Cancer risk in patients with constitutional chromosome deletions: a nationwide British cohort study

A J Swerdlow, M J Schoemaker, C D Higgins, A F Wright, P A Jacobs

Research output: Contribution to journalArticlepeer-review

Abstract

The finding of increased risks of specific cancers in individuals with constitutional deletions of chromosomes 11p and 13q led to the discovery of cancer predisposition genes at these locations, but there have been no systematic studies of cancer risks in patients with constitutional deletions, across the chromosome complement. Therefore, we assessed cancer incidence in comparison with national cancer incidence rates in a follow-up of 2561 patients with constitutional autosomal chromosome deletions diagnosed by microscopy or fluorescence in situ hybridisation in Britain during the period 1965-2002. Thirty cancers other than non-melanoma skin cancer occurred in the cohort (standardised incidence ratio (SIR)=2.4, 95% confidence interval (CI) 1.6-3.5). There were significantly increased risks of renal cancer in persons with 11p deletions (SIR=1869, 95% CI 751-3850; P=4 x 10(-21)), eye cancer with 13q deletions (SIR=1084, 95% CI 295-2775; P=2 x 10(-11)), and anogenital cancer with 11q deletions (SIR=305, 95% CI 63-890; P=3 x 10(-7)); all the three latter cancers were in the 11 subjects with 11q24 deletions. The results strongly suggest that in addition to suppressor genes relating to Wilms' tumour risk on 11p and retinoblastoma on 13q, there are suppressor genes around 11q24 that greatly affect anogenital cancer risk.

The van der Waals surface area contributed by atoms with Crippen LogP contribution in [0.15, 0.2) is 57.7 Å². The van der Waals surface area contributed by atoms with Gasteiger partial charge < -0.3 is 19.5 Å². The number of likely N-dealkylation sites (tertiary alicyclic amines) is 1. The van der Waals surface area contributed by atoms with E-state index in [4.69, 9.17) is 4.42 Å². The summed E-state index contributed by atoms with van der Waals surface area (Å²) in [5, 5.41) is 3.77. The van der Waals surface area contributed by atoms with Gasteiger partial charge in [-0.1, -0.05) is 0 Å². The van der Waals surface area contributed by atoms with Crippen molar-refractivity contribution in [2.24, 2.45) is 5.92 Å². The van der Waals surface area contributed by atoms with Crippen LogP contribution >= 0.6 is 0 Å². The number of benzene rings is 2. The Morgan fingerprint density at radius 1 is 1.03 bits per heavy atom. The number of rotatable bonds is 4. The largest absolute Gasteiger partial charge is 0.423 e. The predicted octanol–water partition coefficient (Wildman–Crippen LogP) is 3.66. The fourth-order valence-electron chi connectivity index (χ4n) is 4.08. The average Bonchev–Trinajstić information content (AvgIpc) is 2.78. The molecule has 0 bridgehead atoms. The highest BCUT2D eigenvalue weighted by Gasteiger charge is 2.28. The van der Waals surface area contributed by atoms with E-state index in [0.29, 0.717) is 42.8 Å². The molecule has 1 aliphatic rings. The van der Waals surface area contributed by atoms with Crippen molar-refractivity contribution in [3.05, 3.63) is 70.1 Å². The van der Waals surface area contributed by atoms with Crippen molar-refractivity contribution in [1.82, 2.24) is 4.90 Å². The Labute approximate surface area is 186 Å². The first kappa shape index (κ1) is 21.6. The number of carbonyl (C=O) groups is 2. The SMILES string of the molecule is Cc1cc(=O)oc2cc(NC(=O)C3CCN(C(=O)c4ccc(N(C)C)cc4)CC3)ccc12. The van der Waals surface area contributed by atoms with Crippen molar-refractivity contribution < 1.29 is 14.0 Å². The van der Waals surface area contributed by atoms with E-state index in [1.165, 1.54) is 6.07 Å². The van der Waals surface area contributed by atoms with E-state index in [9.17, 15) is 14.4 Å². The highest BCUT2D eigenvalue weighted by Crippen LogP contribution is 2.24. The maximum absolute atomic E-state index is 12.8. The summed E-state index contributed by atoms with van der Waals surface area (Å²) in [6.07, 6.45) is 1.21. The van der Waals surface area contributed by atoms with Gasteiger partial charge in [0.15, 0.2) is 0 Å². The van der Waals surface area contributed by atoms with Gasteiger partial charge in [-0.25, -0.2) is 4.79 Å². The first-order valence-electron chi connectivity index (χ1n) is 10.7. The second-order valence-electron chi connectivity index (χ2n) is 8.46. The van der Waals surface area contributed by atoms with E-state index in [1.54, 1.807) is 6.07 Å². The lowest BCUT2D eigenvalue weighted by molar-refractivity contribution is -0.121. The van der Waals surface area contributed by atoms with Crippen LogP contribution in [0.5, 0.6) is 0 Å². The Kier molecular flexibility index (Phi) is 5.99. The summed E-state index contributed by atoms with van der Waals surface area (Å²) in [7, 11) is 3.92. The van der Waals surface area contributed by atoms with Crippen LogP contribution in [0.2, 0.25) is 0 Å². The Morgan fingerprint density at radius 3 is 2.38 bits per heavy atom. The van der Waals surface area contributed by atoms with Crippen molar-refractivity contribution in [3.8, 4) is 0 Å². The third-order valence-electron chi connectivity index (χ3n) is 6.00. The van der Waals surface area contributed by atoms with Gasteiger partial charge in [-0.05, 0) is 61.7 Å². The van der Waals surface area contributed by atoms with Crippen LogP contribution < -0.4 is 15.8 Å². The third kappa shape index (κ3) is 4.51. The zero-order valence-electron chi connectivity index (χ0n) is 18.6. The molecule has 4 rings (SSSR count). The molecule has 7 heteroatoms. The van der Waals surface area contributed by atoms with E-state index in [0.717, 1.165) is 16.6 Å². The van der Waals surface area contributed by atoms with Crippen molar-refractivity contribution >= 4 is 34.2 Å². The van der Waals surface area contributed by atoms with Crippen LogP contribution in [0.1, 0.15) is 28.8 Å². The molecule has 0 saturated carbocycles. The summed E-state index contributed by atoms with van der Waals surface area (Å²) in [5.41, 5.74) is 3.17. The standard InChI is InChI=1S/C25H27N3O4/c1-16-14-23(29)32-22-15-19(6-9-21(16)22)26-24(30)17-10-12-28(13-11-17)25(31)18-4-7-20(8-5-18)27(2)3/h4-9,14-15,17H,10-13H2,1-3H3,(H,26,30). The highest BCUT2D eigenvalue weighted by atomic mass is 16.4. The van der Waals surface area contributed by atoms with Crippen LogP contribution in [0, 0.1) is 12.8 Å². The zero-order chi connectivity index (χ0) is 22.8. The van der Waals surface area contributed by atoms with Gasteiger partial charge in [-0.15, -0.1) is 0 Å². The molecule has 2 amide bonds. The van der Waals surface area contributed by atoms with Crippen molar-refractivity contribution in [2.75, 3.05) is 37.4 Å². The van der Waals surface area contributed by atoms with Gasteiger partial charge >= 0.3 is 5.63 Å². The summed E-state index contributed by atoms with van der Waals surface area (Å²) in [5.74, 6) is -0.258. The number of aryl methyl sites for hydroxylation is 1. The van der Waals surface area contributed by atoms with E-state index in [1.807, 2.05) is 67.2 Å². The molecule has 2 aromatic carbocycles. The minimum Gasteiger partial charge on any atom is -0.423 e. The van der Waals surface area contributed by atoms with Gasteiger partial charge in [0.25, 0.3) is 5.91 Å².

Original languageEnglish
Pages (from-to)1929-33
Number of pages5
JournalBritish Journal of Cancer
Volume98
Issue number12
DOIs
Publication statusPublished - Jun 2008

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